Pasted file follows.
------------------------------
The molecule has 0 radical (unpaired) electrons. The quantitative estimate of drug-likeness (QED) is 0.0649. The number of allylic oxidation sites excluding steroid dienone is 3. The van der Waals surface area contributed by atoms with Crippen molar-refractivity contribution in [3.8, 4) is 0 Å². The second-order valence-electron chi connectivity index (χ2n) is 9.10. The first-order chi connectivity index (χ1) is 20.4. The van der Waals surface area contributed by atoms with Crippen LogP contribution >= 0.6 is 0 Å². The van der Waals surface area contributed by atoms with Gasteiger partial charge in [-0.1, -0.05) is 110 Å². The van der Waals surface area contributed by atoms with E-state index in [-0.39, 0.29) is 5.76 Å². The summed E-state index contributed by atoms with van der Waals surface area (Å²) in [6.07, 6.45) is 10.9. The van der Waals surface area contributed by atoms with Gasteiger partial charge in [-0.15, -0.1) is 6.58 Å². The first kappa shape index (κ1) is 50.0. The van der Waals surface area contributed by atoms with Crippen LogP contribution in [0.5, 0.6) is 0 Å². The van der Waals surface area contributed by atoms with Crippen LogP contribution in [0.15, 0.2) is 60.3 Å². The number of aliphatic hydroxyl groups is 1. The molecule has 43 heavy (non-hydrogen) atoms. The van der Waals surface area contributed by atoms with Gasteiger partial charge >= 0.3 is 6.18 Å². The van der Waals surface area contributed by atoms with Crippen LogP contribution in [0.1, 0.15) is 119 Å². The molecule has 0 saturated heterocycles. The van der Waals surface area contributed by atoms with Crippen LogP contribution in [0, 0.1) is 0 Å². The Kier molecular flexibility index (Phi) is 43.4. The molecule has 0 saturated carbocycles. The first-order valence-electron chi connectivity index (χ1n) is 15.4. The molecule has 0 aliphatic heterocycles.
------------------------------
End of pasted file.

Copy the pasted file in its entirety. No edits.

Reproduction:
The molecule has 0 radical (unpaired) electrons. The quantitative estimate of drug-likeness (QED) is 0.0649. The number of allylic oxidation sites excluding steroid dienone is 3. The van der Waals surface area contributed by atoms with Crippen molar-refractivity contribution in [3.8, 4) is 0 Å². The second-order valence-electron chi connectivity index (χ2n) is 9.10. The first-order chi connectivity index (χ1) is 20.4. The van der Waals surface area contributed by atoms with Crippen LogP contribution >= 0.6 is 0 Å². The van der Waals surface area contributed by atoms with Gasteiger partial charge in [-0.1, -0.05) is 110 Å². The van der Waals surface area contributed by atoms with E-state index in [-0.39, 0.29) is 5.76 Å². The summed E-state index contributed by atoms with van der Waals surface area (Å²) in [6.07, 6.45) is 10.9. The van der Waals surface area contributed by atoms with Gasteiger partial charge in [-0.15, -0.1) is 6.58 Å². The first kappa shape index (κ1) is 50.0. The van der Waals surface area contributed by atoms with Crippen LogP contribution in [0.5, 0.6) is 0 Å². The van der Waals surface area contributed by atoms with Crippen LogP contribution in [0.15, 0.2) is 60.3 Å². The number of aliphatic hydroxyl groups is 1. The molecule has 43 heavy (non-hydrogen) atoms. The van der Waals surface area contributed by atoms with Gasteiger partial charge >= 0.3 is 6.18 Å². The van der Waals surface area contributed by atoms with Crippen LogP contribution in [0.1, 0.15) is 119 Å². The molecule has 0 saturated heterocycles. The van der Waals surface area contributed by atoms with Crippen LogP contribution in [0, 0.1) is 0 Å². The Kier molecular flexibility index (Phi) is 43.4. The molecule has 0 saturated carbocycles. The first-order valence-electron chi connectivity index (χ1n) is 15.4. The molecule has 0 aliphatic heterocycles.